Controlling light using nanoantennas: from metal oxide plasmonics to ultrafast nanoswitches

Subwavelength and nanoscale control over electromagnetic fields is one of the major advantages of plasmonics. New materials and techniques for tailoring plasmonic properties allow us to extend the application range and achieve novel functionalities. Recently metal oxides have been introduced as promising plasmonic materials for the infrared. By designing nanoantennas and metamaterials using transparent conducting oxides, we can achieve strong light-matter interactions in the infrared while maintaining high transparency in the visible range [1,2]. We have shown that high-density arrays of indium-tin-oxide antennas provide a useful platform for surface enhanced infrared spectroscopy.


Next to plasmonic nanomaterials with tunable properties by design, efficient and reversible control of plasmonic modes at visible and near-infrared wavelengths will allow new tunable devices for control of local hotspots or plasmonic switches. In recent studies, we have investigated how local field enhancement around a nanoantenna can be used to drive an optical nonlinear material. As the nonlinear medium, indium-tin-oxide can provide a large nonlinear response [3].  An ultrafast hybrid nonlinearity can be designed where the antenna assists the nonlinear substrate through the strong optical near-fields and also enhances the readout of the nonlinear response.


Phase-change materials offer another technologically relevant opportunities as they can provide very large changes in the dielectric response. Compared to chalcogenide phase-change materials which offer slow, rewritable memory functionality at relatively high temperatures, vanadium oxide (VO2) provides an ultrafast, reversible phase transition at only modestly elevated temperatures around 78°C. Most studies so far have reported the effects of a global phase transition of a VO2 layer on the plasmonic response of nanoparticles and metamaterials. We have successfully demonstrated ultrafast phase changes in a plasmonic antenna - VO2 hybrid. The phase change response is fully reversible over >1 million cycles per second, opening new avenues for ultracompact and low energy transistor-type optical switches [4].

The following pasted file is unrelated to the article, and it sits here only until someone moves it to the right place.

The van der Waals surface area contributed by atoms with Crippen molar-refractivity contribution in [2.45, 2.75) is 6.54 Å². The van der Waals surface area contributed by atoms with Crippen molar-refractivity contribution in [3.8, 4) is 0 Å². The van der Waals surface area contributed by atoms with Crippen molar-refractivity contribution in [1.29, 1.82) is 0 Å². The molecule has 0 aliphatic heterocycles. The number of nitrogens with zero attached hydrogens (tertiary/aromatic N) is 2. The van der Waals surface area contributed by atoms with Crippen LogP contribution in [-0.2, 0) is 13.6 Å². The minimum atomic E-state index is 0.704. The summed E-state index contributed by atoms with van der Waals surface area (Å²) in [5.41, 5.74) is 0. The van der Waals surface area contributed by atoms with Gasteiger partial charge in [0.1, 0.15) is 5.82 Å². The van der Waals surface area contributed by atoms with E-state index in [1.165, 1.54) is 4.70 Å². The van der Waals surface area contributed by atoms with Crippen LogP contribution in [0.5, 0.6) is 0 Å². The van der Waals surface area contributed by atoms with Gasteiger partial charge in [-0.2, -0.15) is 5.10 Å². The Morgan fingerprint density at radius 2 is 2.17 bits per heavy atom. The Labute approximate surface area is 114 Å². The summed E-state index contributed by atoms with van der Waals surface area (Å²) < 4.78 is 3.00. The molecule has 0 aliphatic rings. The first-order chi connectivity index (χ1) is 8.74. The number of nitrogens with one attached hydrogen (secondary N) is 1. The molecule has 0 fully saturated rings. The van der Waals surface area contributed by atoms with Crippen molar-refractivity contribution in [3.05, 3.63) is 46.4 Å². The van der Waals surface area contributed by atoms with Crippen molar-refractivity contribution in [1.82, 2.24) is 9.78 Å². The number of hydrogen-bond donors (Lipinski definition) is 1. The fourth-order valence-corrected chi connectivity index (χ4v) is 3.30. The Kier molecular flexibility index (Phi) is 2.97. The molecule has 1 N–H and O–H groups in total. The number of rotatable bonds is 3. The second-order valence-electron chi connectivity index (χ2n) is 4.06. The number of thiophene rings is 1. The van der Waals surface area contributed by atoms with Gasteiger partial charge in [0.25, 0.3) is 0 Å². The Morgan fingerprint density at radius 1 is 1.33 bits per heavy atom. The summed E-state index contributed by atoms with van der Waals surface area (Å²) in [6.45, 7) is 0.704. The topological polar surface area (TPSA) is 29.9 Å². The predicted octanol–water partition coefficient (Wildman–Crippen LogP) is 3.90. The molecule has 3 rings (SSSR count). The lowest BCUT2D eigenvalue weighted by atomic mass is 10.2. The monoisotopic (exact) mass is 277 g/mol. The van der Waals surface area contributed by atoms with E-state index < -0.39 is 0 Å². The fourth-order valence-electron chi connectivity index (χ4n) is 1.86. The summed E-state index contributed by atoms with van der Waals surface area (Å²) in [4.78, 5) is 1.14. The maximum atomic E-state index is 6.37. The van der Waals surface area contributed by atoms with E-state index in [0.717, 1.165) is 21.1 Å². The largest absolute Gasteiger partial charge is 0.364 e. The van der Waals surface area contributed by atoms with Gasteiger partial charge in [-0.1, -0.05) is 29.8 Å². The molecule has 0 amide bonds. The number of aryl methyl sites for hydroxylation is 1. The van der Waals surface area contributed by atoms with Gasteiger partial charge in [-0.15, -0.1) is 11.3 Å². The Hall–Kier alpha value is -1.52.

[1] M. Abb, Y. Wang, N. Papasimakis, C. H. de Groot, O. L. Muskens, Surface-Enhanced Infrared Spectroscopy Using Metal Oxide Plasmonic Antenna Arrays, Nano Lett. 2014, 14, 346 – 352.

[2] S. Gregory, Y. Wang, C. H. de Groot, O. L. Muskens, Extreme subwavelength metal oxide direct and complementary metamaterials, ACS Photon. 2015, 2, 606 – 614.

[3] M. Abb, Y. Wang, C. H. de Groot, O. L. Muskens, Hotspot-mediated ultrafast nonlinear control of multifrequency plasmonic nanoantennas, Nature Communications 2014, 5, 4869.

[4] O.L Muskens, L. Bergamini, Y. Wang, J. M. Gaskell, N. Zabala, C.H. de Groot, D. W. Sheel, J. Aizpurua, Antenna-assisted picosecond control of nanoscale phase-transition in vanadium dioxide, Light: Science

Thursday, December 1, 2016 -
11:15 to 12:30
Seminar room
Otto Muskens
University of Southhampton